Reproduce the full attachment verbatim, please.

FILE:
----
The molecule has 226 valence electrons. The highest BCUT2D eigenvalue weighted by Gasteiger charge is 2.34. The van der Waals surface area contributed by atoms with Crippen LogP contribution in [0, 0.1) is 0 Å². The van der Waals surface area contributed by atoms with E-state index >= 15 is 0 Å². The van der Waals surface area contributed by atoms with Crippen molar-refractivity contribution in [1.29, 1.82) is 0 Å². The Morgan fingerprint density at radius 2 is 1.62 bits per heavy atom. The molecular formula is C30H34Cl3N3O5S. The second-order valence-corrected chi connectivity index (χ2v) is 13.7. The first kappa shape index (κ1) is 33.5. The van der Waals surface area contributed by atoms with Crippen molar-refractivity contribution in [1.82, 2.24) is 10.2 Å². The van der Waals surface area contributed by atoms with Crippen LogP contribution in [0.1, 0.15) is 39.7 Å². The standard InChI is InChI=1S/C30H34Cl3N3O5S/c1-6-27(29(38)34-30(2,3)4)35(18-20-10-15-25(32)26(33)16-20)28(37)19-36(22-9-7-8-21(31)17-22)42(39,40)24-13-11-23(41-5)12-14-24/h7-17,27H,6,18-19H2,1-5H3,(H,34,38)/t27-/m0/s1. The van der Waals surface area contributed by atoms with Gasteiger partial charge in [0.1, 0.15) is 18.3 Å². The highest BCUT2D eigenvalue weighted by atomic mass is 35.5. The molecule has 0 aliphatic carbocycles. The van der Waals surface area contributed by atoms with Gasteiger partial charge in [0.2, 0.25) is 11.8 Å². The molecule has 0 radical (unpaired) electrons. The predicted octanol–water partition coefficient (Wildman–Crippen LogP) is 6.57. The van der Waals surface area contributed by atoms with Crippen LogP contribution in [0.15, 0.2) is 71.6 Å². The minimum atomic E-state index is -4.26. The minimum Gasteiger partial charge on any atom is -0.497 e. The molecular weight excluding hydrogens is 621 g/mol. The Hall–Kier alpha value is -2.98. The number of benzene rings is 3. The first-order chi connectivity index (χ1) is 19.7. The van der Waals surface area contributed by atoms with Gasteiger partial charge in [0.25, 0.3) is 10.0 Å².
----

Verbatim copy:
The molecule has 226 valence electrons. The highest BCUT2D eigenvalue weighted by Gasteiger charge is 2.34. The van der Waals surface area contributed by atoms with Crippen LogP contribution in [0, 0.1) is 0 Å². The van der Waals surface area contributed by atoms with E-state index >= 15 is 0 Å². The van der Waals surface area contributed by atoms with Crippen molar-refractivity contribution in [1.29, 1.82) is 0 Å². The Morgan fingerprint density at radius 2 is 1.62 bits per heavy atom. The molecular formula is C30H34Cl3N3O5S. The second-order valence-corrected chi connectivity index (χ2v) is 13.7. The first kappa shape index (κ1) is 33.5. The van der Waals surface area contributed by atoms with Crippen molar-refractivity contribution in [1.82, 2.24) is 10.2 Å². The van der Waals surface area contributed by atoms with Crippen LogP contribution in [0.1, 0.15) is 39.7 Å². The standard InChI is InChI=1S/C30H34Cl3N3O5S/c1-6-27(29(38)34-30(2,3)4)35(18-20-10-15-25(32)26(33)16-20)28(37)19-36(22-9-7-8-21(31)17-22)42(39,40)24-13-11-23(41-5)12-14-24/h7-17,27H,6,18-19H2,1-5H3,(H,34,38)/t27-/m0/s1. The van der Waals surface area contributed by atoms with Gasteiger partial charge in [0.1, 0.15) is 18.3 Å². The highest BCUT2D eigenvalue weighted by atomic mass is 35.5. The molecule has 0 aliphatic carbocycles. The van der Waals surface area contributed by atoms with Gasteiger partial charge in [0.2, 0.25) is 11.8 Å². The molecule has 0 radical (unpaired) electrons. The predicted octanol–water partition coefficient (Wildman–Crippen LogP) is 6.57. The van der Waals surface area contributed by atoms with Crippen LogP contribution in [0.15, 0.2) is 71.6 Å². The minimum atomic E-state index is -4.26. The minimum Gasteiger partial charge on any atom is -0.497 e. The molecular weight excluding hydrogens is 621 g/mol. The Hall–Kier alpha value is -2.98. The number of benzene rings is 3. The first-order chi connectivity index (χ1) is 19.7. The van der Waals surface area contributed by atoms with Gasteiger partial charge in [0.25, 0.3) is 10.0 Å².